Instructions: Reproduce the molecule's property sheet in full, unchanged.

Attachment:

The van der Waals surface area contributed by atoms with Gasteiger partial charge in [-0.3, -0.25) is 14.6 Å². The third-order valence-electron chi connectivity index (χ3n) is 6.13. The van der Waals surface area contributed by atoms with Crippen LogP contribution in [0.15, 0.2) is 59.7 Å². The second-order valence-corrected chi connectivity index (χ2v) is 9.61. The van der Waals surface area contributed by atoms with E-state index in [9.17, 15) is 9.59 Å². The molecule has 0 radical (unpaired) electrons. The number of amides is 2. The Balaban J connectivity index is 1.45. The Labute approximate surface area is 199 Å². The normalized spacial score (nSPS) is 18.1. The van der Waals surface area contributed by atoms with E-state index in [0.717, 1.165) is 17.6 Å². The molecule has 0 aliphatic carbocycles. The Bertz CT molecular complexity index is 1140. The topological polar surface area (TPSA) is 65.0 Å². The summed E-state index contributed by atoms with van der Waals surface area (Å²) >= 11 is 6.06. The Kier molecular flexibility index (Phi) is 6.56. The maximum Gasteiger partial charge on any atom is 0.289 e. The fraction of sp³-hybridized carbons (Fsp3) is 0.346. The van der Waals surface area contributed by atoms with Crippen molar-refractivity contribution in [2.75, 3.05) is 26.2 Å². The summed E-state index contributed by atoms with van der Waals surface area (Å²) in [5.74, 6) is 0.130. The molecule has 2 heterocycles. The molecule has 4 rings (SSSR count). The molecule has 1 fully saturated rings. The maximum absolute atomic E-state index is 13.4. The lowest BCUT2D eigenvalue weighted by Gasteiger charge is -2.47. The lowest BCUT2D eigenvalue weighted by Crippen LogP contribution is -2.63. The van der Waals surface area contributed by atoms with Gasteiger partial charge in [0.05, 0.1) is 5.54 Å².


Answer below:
The van der Waals surface area contributed by atoms with Gasteiger partial charge in [-0.3, -0.25) is 14.6 Å². The third-order valence-electron chi connectivity index (χ3n) is 6.13. The van der Waals surface area contributed by atoms with Crippen LogP contribution in [0.15, 0.2) is 59.7 Å². The second-order valence-corrected chi connectivity index (χ2v) is 9.61. The van der Waals surface area contributed by atoms with E-state index in [9.17, 15) is 9.59 Å². The molecule has 0 radical (unpaired) electrons. The number of amides is 2. The Balaban J connectivity index is 1.45. The Labute approximate surface area is 199 Å². The normalized spacial score (nSPS) is 18.1. The van der Waals surface area contributed by atoms with E-state index in [0.717, 1.165) is 17.6 Å². The molecule has 0 aliphatic carbocycles. The Bertz CT molecular complexity index is 1140. The topological polar surface area (TPSA) is 65.0 Å². The summed E-state index contributed by atoms with van der Waals surface area (Å²) >= 11 is 6.06. The Kier molecular flexibility index (Phi) is 6.56. The maximum Gasteiger partial charge on any atom is 0.289 e. The fraction of sp³-hybridized carbons (Fsp3) is 0.346. The van der Waals surface area contributed by atoms with Crippen molar-refractivity contribution in [2.75, 3.05) is 26.2 Å². The summed E-state index contributed by atoms with van der Waals surface area (Å²) in [5.74, 6) is 0.130. The molecule has 2 heterocycles. The molecule has 4 rings (SSSR count). The molecule has 1 fully saturated rings. The maximum absolute atomic E-state index is 13.4. The lowest BCUT2D eigenvalue weighted by Gasteiger charge is -2.47. The lowest BCUT2D eigenvalue weighted by Crippen LogP contribution is -2.63. The van der Waals surface area contributed by atoms with Gasteiger partial charge in [0.05, 0.1) is 5.54 Å².